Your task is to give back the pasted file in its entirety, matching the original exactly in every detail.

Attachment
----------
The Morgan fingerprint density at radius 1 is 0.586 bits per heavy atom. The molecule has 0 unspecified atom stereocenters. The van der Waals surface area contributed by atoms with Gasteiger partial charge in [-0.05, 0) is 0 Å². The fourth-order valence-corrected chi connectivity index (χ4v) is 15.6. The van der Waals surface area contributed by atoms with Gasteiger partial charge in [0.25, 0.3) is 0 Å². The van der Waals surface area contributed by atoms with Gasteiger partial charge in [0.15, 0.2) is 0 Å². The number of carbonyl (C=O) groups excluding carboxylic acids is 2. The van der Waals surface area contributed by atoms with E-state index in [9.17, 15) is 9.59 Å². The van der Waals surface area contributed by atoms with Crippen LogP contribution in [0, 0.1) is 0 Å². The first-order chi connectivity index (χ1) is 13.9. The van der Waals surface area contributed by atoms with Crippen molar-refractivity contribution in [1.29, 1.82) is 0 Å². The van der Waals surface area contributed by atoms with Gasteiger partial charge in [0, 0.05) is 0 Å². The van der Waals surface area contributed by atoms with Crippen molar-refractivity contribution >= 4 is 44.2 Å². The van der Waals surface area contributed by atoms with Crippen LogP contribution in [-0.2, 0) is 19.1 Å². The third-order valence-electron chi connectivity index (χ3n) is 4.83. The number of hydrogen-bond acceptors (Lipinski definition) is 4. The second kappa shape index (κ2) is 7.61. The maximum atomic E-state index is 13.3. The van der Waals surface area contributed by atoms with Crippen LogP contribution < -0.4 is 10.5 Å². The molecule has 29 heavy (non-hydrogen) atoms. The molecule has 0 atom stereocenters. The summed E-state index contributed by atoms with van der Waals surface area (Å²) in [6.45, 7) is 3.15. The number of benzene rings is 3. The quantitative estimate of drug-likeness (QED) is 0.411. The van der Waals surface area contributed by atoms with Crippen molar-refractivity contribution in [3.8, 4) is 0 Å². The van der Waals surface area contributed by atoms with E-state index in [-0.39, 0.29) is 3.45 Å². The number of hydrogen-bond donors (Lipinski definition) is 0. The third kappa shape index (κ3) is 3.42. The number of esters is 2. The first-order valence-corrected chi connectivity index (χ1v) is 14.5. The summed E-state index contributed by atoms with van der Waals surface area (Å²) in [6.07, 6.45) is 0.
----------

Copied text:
The Morgan fingerprint density at radius 1 is 0.586 bits per heavy atom. The molecule has 0 unspecified atom stereocenters. The van der Waals surface area contributed by atoms with Gasteiger partial charge in [-0.05, 0) is 0 Å². The fourth-order valence-corrected chi connectivity index (χ4v) is 15.6. The van der Waals surface area contributed by atoms with Gasteiger partial charge in [0.25, 0.3) is 0 Å². The van der Waals surface area contributed by atoms with Gasteiger partial charge in [0.15, 0.2) is 0 Å². The number of carbonyl (C=O) groups excluding carboxylic acids is 2. The van der Waals surface area contributed by atoms with E-state index in [9.17, 15) is 9.59 Å². The van der Waals surface area contributed by atoms with Crippen LogP contribution in [0, 0.1) is 0 Å². The first-order chi connectivity index (χ1) is 13.9. The van der Waals surface area contributed by atoms with Crippen molar-refractivity contribution in [1.29, 1.82) is 0 Å². The van der Waals surface area contributed by atoms with Gasteiger partial charge in [0, 0.05) is 0 Å². The van der Waals surface area contributed by atoms with Crippen molar-refractivity contribution >= 4 is 44.2 Å². The van der Waals surface area contributed by atoms with Crippen LogP contribution in [-0.2, 0) is 19.1 Å². The third-order valence-electron chi connectivity index (χ3n) is 4.83. The number of hydrogen-bond acceptors (Lipinski definition) is 4. The second kappa shape index (κ2) is 7.61. The maximum atomic E-state index is 13.3. The van der Waals surface area contributed by atoms with Crippen LogP contribution < -0.4 is 10.5 Å². The molecule has 29 heavy (non-hydrogen) atoms. The molecule has 0 atom stereocenters. The summed E-state index contributed by atoms with van der Waals surface area (Å²) in [6.45, 7) is 3.15. The number of benzene rings is 3. The quantitative estimate of drug-likeness (QED) is 0.411. The van der Waals surface area contributed by atoms with Crippen molar-refractivity contribution in [3.8, 4) is 0 Å². The van der Waals surface area contributed by atoms with E-state index in [-0.39, 0.29) is 3.45 Å². The number of hydrogen-bond donors (Lipinski definition) is 0. The third kappa shape index (κ3) is 3.42. The number of esters is 2. The first-order valence-corrected chi connectivity index (χ1v) is 14.5. The summed E-state index contributed by atoms with van der Waals surface area (Å²) in [6.07, 6.45) is 0.